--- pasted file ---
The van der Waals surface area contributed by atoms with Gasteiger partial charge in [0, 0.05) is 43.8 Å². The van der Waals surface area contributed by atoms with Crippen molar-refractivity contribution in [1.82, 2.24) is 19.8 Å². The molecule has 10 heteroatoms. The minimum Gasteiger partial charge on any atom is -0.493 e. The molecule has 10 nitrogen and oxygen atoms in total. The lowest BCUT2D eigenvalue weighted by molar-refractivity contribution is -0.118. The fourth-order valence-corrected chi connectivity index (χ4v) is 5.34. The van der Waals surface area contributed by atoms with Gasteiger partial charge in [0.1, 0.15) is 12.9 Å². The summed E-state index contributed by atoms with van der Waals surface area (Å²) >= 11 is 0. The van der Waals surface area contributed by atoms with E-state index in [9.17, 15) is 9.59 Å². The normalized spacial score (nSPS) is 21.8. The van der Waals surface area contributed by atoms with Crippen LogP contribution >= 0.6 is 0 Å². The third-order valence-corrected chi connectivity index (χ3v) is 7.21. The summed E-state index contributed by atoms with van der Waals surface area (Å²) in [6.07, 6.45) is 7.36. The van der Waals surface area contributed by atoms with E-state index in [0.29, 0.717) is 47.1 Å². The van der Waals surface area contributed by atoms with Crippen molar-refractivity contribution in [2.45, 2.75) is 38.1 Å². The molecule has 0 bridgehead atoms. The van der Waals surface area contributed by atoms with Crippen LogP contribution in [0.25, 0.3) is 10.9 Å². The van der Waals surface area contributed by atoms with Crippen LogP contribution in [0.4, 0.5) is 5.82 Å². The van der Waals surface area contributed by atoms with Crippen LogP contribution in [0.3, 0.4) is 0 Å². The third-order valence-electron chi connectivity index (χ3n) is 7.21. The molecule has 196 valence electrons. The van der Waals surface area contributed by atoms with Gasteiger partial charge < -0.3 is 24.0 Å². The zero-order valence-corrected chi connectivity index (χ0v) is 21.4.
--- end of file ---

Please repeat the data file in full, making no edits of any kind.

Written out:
The van der Waals surface area contributed by atoms with Gasteiger partial charge in [0, 0.05) is 43.8 Å². The van der Waals surface area contributed by atoms with Crippen molar-refractivity contribution in [1.82, 2.24) is 19.8 Å². The molecule has 10 heteroatoms. The minimum Gasteiger partial charge on any atom is -0.493 e. The molecule has 10 nitrogen and oxygen atoms in total. The lowest BCUT2D eigenvalue weighted by molar-refractivity contribution is -0.118. The fourth-order valence-corrected chi connectivity index (χ4v) is 5.34. The van der Waals surface area contributed by atoms with Gasteiger partial charge in [0.1, 0.15) is 12.9 Å². The summed E-state index contributed by atoms with van der Waals surface area (Å²) >= 11 is 0. The van der Waals surface area contributed by atoms with E-state index in [9.17, 15) is 9.59 Å². The normalized spacial score (nSPS) is 21.8. The van der Waals surface area contributed by atoms with Crippen LogP contribution >= 0.6 is 0 Å². The third-order valence-corrected chi connectivity index (χ3v) is 7.21. The summed E-state index contributed by atoms with van der Waals surface area (Å²) in [6.07, 6.45) is 7.36. The van der Waals surface area contributed by atoms with E-state index in [0.29, 0.717) is 47.1 Å². The van der Waals surface area contributed by atoms with Crippen molar-refractivity contribution in [2.45, 2.75) is 38.1 Å². The molecule has 0 bridgehead atoms. The van der Waals surface area contributed by atoms with Crippen LogP contribution in [0.25, 0.3) is 10.9 Å². The van der Waals surface area contributed by atoms with Crippen LogP contribution in [0.4, 0.5) is 5.82 Å². The van der Waals surface area contributed by atoms with Crippen LogP contribution in [0.3, 0.4) is 0 Å². The third-order valence-electron chi connectivity index (χ3n) is 7.21. The molecule has 196 valence electrons. The van der Waals surface area contributed by atoms with Gasteiger partial charge < -0.3 is 24.0 Å². The zero-order valence-corrected chi connectivity index (χ0v) is 21.4.